Known as a "typical antipsychotic," thiothixene (Navane) is a drug used to treat schizophrenia. While the drug is often effective at controlling symptoms, it is not a cure for schizophrenia. The drug comes in the form of a capsule and is usually taken one to three times daily. Some possible side effects of the drug include tremors, muscle tension, and a feeling of internal jitteriness.
What Is Thiothixene?Thiothixene (Navane®) is a prescription medicine known as a "typical antipsychotic" that has been licensed to treat schizophrenia.
(Click What Is Thiothixene Used For? for more information on what thiothixene is used for, including possible off-label uses.)
How Does Thiothixene Work?Thiothixene belongs to a group of medications called typical (or first-generation) antipsychotic medications. In particular, it is part of a group of medications called thioxanthines, which are very similar to phenothiazines (another group of antipsychotic medications). It is not entirely known precisely how thiothixene works. However, it is known that thiothixene blocks or lessens the effects of dopamine, a chemical in the brain. Dopamine may be elevated in people with schizophrenia.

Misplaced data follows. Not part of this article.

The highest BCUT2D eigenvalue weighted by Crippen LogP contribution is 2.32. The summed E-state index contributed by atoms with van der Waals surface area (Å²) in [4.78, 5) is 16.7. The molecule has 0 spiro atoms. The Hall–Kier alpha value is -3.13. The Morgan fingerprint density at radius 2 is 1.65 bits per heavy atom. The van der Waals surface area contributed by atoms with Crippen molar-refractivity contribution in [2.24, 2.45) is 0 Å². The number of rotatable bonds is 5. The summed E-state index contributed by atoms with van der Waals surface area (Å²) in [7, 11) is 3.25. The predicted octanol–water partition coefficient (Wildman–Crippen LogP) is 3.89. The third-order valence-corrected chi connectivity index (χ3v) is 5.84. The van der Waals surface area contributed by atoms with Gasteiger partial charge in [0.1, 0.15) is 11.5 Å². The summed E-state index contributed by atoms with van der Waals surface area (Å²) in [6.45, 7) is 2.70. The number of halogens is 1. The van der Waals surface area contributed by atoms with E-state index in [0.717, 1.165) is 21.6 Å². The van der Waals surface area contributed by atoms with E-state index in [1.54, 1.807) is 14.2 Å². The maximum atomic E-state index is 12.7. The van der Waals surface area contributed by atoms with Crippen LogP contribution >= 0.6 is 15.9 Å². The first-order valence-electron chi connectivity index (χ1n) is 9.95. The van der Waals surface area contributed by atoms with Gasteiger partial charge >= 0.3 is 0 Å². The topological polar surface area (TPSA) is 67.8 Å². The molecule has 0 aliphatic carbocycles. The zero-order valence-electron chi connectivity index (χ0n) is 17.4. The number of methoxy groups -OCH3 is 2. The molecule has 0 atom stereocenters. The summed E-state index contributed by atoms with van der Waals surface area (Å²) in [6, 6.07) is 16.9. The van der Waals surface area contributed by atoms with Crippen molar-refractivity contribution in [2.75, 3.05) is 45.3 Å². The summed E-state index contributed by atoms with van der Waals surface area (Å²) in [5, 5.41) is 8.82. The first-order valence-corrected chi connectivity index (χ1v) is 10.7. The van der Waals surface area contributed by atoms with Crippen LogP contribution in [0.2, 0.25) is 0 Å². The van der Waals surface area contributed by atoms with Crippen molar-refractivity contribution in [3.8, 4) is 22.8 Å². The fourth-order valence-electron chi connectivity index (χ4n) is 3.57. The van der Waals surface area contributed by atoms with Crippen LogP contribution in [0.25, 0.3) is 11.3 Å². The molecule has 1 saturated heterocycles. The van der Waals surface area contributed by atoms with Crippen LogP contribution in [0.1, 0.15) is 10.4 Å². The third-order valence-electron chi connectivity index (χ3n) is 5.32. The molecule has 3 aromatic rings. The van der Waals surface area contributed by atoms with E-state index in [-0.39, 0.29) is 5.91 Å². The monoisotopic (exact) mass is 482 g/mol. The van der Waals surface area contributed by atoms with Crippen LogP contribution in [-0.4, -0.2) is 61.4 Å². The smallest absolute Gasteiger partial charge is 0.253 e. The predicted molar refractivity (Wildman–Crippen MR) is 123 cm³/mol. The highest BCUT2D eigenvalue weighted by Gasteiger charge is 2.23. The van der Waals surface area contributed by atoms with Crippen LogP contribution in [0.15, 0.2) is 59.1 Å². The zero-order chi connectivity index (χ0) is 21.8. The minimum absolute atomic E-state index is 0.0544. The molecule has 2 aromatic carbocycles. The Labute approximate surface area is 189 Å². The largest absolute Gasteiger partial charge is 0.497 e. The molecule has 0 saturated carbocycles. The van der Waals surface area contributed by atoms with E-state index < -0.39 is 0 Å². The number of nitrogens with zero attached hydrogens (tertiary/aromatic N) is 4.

Thiothixene is not a cure for schizophrenia. It only helps to control symptoms (see Symptoms of Schizophrenia).
When and How to Take ThiothixeneFollowing are some general considerations for when and how to take thiothixene:
- Thiothixene comes in capsule form. It is usually taken by mouth one to three times a day.
- It does not matter if you take thiothixene with or without food. If the drug bothers your stomach, try taking it with food.
- Thiothixene should be taken at the same time(s) each day to maintain even levels of the drug in your blood.
- For thiothixene to work properly, it must be taken as prescribed. Thiothixene will not work if you stop taking it.